Vierkirchen is a municipality in the district of Dachau, in Bavaria north of Munich. A Vierkirchen man and his were recently tried and convicted for creating an immigration-critical group on Facebook.
Many thanks to Nash Montana for translating this article from Der Münchner Merkur:
Married couple sentenced for anti-immigration Facebook group
Vierkirchen — A Vierkirchen couple was brought before the district court in Dachau, accused of sedition. The husband had created a group that was hostile towards refugees.
Due to the supposed anonymity of the Internet, the number of rightwing radical messages is increasing. But a married couple from Vierkirchen had to find out that there is no guaranteed anonymity. About a year ago, Peter M., 27, created a Facebook group called “Anti-Refugee Movement”. Since he and his wife, Melanie M., 26, are the administrators of the group, they had to stand trial in court on a charge of sedition.
M.’s description of the group was: “The war and economic refugees are swarming our country. They bring terror, fear, suffering. They rape our women and put our children in danger. It has to be stopped.” He added a picture of the German flag — and just like that, the creation of a radical rightwing group was finished, so says Judge Lukas Neubeck.
The group grew astoundingly fast: In only two months, it gained 900 members. One Facebook user, however, whose disposition was in direct opposition to that of M., stumbled over the group and reported it to the administration of the social network. They checked the group — and found it to be indiscriminate.
Therefore the Facebook user went to a police station in Lübeck. They discovered that the group was created on a PC from Vierkirchen. So they forwarded the case to the Kripo [Criminal Police] in Fürstenfeldbruck [adjacent district].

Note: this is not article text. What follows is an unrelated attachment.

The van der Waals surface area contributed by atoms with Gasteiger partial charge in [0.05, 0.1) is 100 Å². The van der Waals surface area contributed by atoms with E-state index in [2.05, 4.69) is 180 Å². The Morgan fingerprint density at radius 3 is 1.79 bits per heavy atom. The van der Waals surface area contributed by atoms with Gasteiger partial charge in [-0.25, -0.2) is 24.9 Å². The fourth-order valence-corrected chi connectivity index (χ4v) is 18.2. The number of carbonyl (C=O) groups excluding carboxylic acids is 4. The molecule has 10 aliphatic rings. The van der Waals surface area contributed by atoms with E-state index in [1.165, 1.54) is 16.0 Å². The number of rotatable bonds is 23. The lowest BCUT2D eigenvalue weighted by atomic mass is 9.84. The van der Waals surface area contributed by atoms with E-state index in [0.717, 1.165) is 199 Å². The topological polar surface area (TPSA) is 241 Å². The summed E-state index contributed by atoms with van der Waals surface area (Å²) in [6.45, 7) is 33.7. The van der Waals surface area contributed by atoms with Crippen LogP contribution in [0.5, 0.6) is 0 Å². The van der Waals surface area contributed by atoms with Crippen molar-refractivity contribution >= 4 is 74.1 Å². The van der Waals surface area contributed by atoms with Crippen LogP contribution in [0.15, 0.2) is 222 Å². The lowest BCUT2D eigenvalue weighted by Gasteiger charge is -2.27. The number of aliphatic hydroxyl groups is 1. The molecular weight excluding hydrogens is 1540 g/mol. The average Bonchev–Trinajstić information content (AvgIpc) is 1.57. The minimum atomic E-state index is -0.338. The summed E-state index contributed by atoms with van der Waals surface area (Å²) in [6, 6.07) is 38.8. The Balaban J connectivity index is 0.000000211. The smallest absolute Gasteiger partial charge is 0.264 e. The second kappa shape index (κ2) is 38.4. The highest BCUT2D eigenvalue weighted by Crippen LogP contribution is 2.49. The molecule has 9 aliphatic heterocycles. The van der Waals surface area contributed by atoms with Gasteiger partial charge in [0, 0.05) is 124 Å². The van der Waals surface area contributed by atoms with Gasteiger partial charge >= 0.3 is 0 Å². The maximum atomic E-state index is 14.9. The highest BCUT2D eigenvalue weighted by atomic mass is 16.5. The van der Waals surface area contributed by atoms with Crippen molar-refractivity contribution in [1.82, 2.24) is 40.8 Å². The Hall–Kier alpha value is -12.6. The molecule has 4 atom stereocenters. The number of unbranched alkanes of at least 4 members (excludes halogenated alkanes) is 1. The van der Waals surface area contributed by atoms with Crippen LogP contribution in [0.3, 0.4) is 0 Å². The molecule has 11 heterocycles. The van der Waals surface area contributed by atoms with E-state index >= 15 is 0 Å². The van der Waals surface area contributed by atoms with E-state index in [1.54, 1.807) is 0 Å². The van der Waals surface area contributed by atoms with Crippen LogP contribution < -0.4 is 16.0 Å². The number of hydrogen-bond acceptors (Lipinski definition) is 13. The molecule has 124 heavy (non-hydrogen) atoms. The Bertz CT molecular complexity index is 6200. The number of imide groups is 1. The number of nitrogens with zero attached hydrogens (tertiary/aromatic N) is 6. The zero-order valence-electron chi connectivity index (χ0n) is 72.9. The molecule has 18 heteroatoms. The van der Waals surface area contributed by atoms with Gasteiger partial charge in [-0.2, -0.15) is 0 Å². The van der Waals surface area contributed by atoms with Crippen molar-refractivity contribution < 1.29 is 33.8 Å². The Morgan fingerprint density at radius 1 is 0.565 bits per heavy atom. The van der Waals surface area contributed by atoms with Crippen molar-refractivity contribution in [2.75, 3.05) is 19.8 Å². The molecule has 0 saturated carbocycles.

The couple came without their lawyer; she had — according to Judge Lukas Neubeck — waived her mandate just before the main trial. They brought their ten-month-old son, who sat on his mother’s lap during the trial.
“One can’t even say anything critical at all on the topic of refugees without immediately being branded a Nazi. I just wanted to create a forum for discussion where people could voice their opinions about the refugees. I never gave it much thought as to the exact phrasing; I didn’t mean it like that,” the accused tried to justify himself.
M. kept asserting that he checked out all members of the group and that he had repeatedly suggested in his posts that he didn’t want to read any radical right-wing utterances — but he couldn’t prove it; the group has been deleted in the meantime.
After repeated inquiry by Judge Neubeck, M. then said at some point that he doesn’t actually have anything to do with refugees, and that he distances himself. That the only thing that bothers him is “the actions of the chancellor”. M. used the male ‘Kanzler’, instead of female ‘Kanzlerin’ in front of the judge, at which point Neubeck indicated to him that Germany has a female chancellor and not a male chancellor. “Furthermore, you are not exactly distancing yourself from refugees with this group. The description of the group is a stringing-together of pure generalizations, with a very clear radical right-wing background.”
M. was sentenced to nine months prison, suspended, and his wife was sentenced to a monetary fine of 120 daily rates at €10. Judge Neubeck: “I hope that you understand the seriousness of the situation. If I find you here again at this bench, you will land in prison.”